8. I use a wooden dowel, as some have suggested, inserted at an angle. I make several holes , allowing me to add extra dowels easily or move them around to accommodate saws of different lengths or configuration. When needed, longer dowels are inserted to serve as support for long pieces for planing and crosscut work. All pieces involved in the setup are leftovers and scraps. Also – thank you Paul. You have broadened my entire view of woodworking, craftsmanship, the struggle, and the success. I hope to meet you in person one day and say thanks for the knowledge you have shared with all of us.

    1. I never liked dowels because it’s the polypropylene that registers the handle and the saws stay because it’s non slip.

  9. This reminds me of a joiner I met years ago, his routine on a new job was, hammer a nail in, for his hat and coat, make a pair of saw horses, sharpen tools, tea, and then work, the first time I watched him hanging a brand new door, horrified me, he took an axe and chopped chunks out of it, then he seen the look on my face and said watch and learn, he got a jack plane, after a few strokes, the door fitted like a glove.
    A couple of months later, I was working in a Victorian villa, built in 1863, the same guy turned up to repair damaged skirting boards, architrave, window sashes and shutters,
    moving from room to room, he done his work without a power tool in sight, he matched and patched and made new as he worked, some jobs seemed to take him a little longer than others, I asked him why a certain job on a chair rail had taken longer than a similar one in a different room, the answer was, when the house was built, many carpenters and joiners had to make most things from scratch out of the timber supplied and tools they used, he took me into one room and pointed out little discrepancies in the woodwork in another, all the finishing work had been done by different men, although they had similar tools, one mans work would not match another, explaining, most made their own moulding plane blades, so this is what he had to do as his work from room to room progressed.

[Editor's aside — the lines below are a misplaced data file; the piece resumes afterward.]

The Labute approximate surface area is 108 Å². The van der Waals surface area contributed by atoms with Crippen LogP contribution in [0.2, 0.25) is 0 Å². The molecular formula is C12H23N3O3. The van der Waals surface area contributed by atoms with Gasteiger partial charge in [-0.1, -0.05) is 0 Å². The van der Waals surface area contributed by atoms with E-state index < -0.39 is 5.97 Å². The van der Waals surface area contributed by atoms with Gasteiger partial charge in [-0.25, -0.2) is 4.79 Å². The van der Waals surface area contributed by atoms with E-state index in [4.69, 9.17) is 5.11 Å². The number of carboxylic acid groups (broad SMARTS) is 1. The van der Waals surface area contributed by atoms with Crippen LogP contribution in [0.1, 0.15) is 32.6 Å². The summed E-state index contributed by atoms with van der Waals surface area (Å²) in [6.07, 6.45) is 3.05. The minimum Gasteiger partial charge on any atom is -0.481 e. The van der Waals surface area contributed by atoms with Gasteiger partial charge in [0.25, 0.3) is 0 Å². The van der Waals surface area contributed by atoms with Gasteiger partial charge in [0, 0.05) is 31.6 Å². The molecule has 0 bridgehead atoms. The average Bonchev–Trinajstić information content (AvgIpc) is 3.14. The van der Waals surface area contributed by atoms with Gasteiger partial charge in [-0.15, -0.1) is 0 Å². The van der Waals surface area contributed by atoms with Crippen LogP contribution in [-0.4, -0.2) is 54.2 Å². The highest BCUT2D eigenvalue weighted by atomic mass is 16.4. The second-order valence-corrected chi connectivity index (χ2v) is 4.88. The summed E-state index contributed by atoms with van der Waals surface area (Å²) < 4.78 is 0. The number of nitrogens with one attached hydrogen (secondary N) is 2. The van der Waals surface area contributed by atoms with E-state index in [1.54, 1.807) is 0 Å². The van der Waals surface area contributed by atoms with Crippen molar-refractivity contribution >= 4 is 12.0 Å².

10. The simple ideas are often the best. Screws are great for hanging a lot of tools besides saws. I use larger screws to hang my 1200 long Clamps out of the way. They make a good indicator also of the latest earthquakes as they swing or bump against the wall 🙂 Pete from New Zealand

  11. Hi Paul, please could you tell me what type of finish was used for the workbench in the first photograph?
    I have just finished my first workbench using your plans and I’m considering different finishes.
    Cheers from Canada